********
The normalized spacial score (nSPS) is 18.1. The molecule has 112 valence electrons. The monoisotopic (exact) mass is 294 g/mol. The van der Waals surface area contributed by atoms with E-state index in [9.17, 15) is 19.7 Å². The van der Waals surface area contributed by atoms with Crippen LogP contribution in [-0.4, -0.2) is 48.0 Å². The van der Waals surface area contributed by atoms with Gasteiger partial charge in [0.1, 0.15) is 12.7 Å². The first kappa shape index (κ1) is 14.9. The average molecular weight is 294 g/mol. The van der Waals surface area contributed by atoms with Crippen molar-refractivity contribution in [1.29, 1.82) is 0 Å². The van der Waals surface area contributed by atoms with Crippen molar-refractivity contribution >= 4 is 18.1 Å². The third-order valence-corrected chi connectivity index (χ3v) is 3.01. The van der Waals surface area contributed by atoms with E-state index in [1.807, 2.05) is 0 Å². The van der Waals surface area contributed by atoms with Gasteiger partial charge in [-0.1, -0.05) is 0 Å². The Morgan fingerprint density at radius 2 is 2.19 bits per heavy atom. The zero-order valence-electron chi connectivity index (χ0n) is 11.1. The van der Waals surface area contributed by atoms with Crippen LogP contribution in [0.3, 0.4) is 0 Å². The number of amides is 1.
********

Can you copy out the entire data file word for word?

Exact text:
The normalized spacial score (nSPS) is 18.1. The molecule has 112 valence electrons. The monoisotopic (exact) mass is 294 g/mol. The van der Waals surface area contributed by atoms with E-state index in [9.17, 15) is 19.7 Å². The van der Waals surface area contributed by atoms with Crippen LogP contribution in [-0.4, -0.2) is 48.0 Å². The van der Waals surface area contributed by atoms with Gasteiger partial charge in [0.1, 0.15) is 12.7 Å². The first kappa shape index (κ1) is 14.9. The average molecular weight is 294 g/mol. The van der Waals surface area contributed by atoms with Crippen molar-refractivity contribution in [1.29, 1.82) is 0 Å². The van der Waals surface area contributed by atoms with Crippen molar-refractivity contribution >= 4 is 18.1 Å². The third-order valence-corrected chi connectivity index (χ3v) is 3.01. The van der Waals surface area contributed by atoms with E-state index in [1.807, 2.05) is 0 Å². The van der Waals surface area contributed by atoms with Gasteiger partial charge in [-0.1, -0.05) is 0 Å². The Morgan fingerprint density at radius 2 is 2.19 bits per heavy atom. The zero-order valence-electron chi connectivity index (χ0n) is 11.1. The van der Waals surface area contributed by atoms with Crippen LogP contribution in [0.3, 0.4) is 0 Å². The number of amides is 1.